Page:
As held in the case of Lallan Prasad[1] “A pawnor is one is one who being liable to an engagement gives to the person to whom he is liable a thing to be held as security for payment of his debt or the fulfilment of his liability and the person to whom it’s delivered shall be called pawnee”.

III. Difference between the pledge and bailment

BASISBAILMENTPLEDGE
1.    MeaningIt’s a contract where goods are entrusted upon by the bailor to the bailee for the fulfilment of certain objective after which the good/s is returned to the owner.It’s a peculiar kind of bailment in which the pawnor delivers his goods to pawnee as security for a debt owed to that person or performance of a contract owned to that person.
2.    PartiesIn this case, there are two parties; Bailor-who gives the goods for a certain purpose & Bailee- who is the receiver of the good.In this case, there are two parties; Pawnor- who gives his good as security for debt & pawnee-who receives the good.
3.    SectionsIt’s defined under section 148 of the Act.It’s defined under section 172 of the Act.
4.    ConsiderationsIn the contract of bailment, consideration may be involved or may be missing. It depends upon the contractual terms.But, in this case, since the whole concept of the pledge is that it’s a security for a debt so the involvement of consideration is important or else there will be no contract of pledge.
5.    Right to sell the goodIn this case, the good/s is entrusted to the bailee for a specific use, so in this case, the bailee has no right to sell the good but has the duty to return it after the fulfilment of the purpose.In this case, since the good entrusted upon works as a security/assurance for the debt so in case the debt is not paid then pawnee can sell the good as he has been given this right so that he can satisfy his debt
6.    PurposeThe main purpose of undertaking a bailment contract is for the main safekeeping of goods or for the repair.The main purpose of undertaking this contract is for ensuring security against the payment of the debt.
7.    Use of goodsIn this case, the bailee can use the goods to the extent allowed by the bailor for the specified purpose only.In this case, the pawnee can never use the good/s for any purpose. He doesn’t have the right to do it, only has the right to keep the good/s until the repayment of debt is made.
8.    LienBailee can use the lien over the good/s but only for labour and servicePledgee also exercises the lien over the goods but for the non-payment of the interest.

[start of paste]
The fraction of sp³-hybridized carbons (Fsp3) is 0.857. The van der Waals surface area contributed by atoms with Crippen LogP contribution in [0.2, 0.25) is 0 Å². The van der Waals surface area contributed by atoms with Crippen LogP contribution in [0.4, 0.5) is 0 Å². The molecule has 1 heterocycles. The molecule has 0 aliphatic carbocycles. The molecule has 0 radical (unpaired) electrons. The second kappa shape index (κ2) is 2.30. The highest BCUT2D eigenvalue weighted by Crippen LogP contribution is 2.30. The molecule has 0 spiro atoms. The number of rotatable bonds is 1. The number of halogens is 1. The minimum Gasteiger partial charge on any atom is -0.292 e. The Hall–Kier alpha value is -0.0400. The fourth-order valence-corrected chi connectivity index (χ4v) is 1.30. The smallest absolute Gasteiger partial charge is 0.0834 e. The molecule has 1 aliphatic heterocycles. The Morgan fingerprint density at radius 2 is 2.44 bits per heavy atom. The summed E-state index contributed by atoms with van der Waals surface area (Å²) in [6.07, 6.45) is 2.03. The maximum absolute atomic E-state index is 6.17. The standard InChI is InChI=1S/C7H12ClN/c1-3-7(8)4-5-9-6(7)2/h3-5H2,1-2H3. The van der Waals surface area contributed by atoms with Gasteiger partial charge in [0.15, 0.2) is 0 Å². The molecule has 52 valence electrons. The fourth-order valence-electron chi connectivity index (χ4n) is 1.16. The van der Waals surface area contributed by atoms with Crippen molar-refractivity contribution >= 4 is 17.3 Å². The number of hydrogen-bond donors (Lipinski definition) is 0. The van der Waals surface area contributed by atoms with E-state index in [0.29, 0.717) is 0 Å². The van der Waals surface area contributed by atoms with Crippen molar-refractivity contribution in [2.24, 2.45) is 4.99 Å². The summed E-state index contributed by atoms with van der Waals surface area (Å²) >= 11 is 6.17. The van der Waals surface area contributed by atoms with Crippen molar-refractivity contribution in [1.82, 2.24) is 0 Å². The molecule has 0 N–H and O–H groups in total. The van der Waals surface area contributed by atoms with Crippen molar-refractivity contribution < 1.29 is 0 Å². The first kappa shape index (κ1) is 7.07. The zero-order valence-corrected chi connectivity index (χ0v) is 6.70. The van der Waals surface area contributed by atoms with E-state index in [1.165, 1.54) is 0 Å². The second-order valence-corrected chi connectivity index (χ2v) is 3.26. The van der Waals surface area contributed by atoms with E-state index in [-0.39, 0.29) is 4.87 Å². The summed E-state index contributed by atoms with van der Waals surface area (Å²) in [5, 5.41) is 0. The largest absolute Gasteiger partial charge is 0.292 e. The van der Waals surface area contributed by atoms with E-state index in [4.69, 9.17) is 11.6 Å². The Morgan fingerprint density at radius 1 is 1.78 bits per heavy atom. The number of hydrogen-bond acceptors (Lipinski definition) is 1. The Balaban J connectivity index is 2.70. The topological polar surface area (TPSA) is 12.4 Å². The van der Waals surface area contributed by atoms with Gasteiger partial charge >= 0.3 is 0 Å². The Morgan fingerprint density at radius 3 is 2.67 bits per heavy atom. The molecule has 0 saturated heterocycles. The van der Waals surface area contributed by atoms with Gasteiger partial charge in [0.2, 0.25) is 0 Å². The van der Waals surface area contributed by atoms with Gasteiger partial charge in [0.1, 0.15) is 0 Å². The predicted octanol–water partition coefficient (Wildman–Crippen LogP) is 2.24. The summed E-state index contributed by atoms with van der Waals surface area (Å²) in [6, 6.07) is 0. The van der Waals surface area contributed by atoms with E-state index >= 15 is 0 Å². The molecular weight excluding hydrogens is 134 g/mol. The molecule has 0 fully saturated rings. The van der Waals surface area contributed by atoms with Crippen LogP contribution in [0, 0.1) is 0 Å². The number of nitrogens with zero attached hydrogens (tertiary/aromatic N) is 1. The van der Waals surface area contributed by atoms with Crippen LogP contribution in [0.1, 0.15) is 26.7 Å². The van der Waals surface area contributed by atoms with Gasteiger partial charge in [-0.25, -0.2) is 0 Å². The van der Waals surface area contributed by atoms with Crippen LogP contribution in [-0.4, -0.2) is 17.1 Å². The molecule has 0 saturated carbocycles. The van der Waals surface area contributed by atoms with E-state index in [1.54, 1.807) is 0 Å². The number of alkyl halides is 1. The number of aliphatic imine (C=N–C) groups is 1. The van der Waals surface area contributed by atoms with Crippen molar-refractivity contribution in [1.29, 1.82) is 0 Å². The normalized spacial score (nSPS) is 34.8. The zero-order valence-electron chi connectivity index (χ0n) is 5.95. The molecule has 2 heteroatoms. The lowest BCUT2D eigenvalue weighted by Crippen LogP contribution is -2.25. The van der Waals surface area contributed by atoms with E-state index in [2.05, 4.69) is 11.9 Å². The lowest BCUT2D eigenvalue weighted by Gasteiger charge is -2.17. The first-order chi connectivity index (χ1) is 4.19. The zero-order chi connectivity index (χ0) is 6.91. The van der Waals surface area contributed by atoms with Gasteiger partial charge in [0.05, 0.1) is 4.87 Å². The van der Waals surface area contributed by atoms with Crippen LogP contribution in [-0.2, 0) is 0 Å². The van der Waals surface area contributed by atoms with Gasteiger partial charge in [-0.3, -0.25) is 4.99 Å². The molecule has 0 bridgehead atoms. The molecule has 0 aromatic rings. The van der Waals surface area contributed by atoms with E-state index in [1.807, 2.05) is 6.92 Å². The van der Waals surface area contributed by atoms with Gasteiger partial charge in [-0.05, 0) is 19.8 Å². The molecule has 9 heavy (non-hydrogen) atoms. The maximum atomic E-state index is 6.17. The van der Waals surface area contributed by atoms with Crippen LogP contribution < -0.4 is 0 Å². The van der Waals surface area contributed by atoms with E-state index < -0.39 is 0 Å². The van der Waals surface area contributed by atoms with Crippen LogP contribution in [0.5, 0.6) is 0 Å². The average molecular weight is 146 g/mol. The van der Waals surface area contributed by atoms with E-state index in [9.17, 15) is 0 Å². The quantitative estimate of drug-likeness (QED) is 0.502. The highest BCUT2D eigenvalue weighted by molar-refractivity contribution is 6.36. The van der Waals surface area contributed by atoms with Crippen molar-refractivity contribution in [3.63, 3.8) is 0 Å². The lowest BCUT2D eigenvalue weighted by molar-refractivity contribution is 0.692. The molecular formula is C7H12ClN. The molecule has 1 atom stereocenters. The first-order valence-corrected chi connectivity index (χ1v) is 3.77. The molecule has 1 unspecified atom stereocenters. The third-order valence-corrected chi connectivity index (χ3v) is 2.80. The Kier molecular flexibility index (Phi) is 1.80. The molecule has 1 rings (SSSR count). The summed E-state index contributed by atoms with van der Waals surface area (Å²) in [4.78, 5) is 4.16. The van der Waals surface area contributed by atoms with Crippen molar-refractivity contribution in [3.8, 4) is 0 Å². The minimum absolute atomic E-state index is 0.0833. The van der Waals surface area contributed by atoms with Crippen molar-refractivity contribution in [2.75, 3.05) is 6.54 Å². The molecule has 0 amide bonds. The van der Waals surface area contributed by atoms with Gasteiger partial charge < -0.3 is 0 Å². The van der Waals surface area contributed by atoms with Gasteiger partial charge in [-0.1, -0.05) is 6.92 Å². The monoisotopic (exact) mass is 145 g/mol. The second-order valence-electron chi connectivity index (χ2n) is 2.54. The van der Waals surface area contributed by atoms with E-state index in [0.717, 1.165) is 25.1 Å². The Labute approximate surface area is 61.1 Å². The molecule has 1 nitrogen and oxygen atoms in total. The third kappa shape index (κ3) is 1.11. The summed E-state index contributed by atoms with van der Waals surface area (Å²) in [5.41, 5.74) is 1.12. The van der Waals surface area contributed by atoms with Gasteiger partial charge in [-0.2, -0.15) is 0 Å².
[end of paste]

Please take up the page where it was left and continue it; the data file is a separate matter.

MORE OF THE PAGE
9.    Rights of the pawnee & bailee  I.     Right to compensation [section 164]:-  If the bailor has no right to deliver the goods or if he didn’t give any direction on how to use or maintain the goods and in response, the bailed goods lost some value, then bailor shall be responsible for it.

II.     Right to expenses [section 158]: – When the bailee has to keep the goods of the bailor and in return, no compensation is given, then the bailee can ask for any necessary expenses which he has incurred for the performance of the bailment.

III.     Right to lien [section 170-171]:- if the bailor’s lawful expenses remain unpaid then he may retain the goods till the time charges are paid in respect to that property.

IV.     Right to sue [section 180-181]: – Under this right, bailee can sue any person who has wrongfully deprived him of using the goods. As per this right, both the bailor & bailee right against the wrongdoer is one & same.

  I.     Right to retainer [section 173-174]:- This right entails that the pawnee can retain the goods till the time payment of the debt has been made. It’s imperative to note that he can retain the goods only for that debt for which it was given, not for any other debt.

II.     Right to extraordinary expenses [section 175]: – under this right, pawnee can claim any extraordinary expenses which he has incurred in maintaining and preserving the goods bailed by the pawnor

III.     Right to sell [section 176]: – If pawnor fails in repayment of the debt, then pawnee can exercise two rights under this section; either retain the goods & sue the pawnor for the repayment of the debt or sell the pledged goods and satisfy the debt.

 

10.    Who can undertake pledge/bailmentThere is as such no bar or special provisions provided specifically mentioning who can or cannot enter into bailment.        I.            Mercantile agent [section 178]

II.            Pawnee can further pledge the goods to subsequent Pawnee provided he shall have the right to do so as per his interest on the property [section 179].

11.         Payment defaultIn the case of bailment, the bailee can either retain the goods till the payment is made or can sue the bailor for his outstanding dues.In this case, if pawnor fails to pay the debt, the pawnee can sell the good entrusted upon as security to the debt.

[1] Lallan Prasad v. Rahmat Ali AIR 1967 SC 1322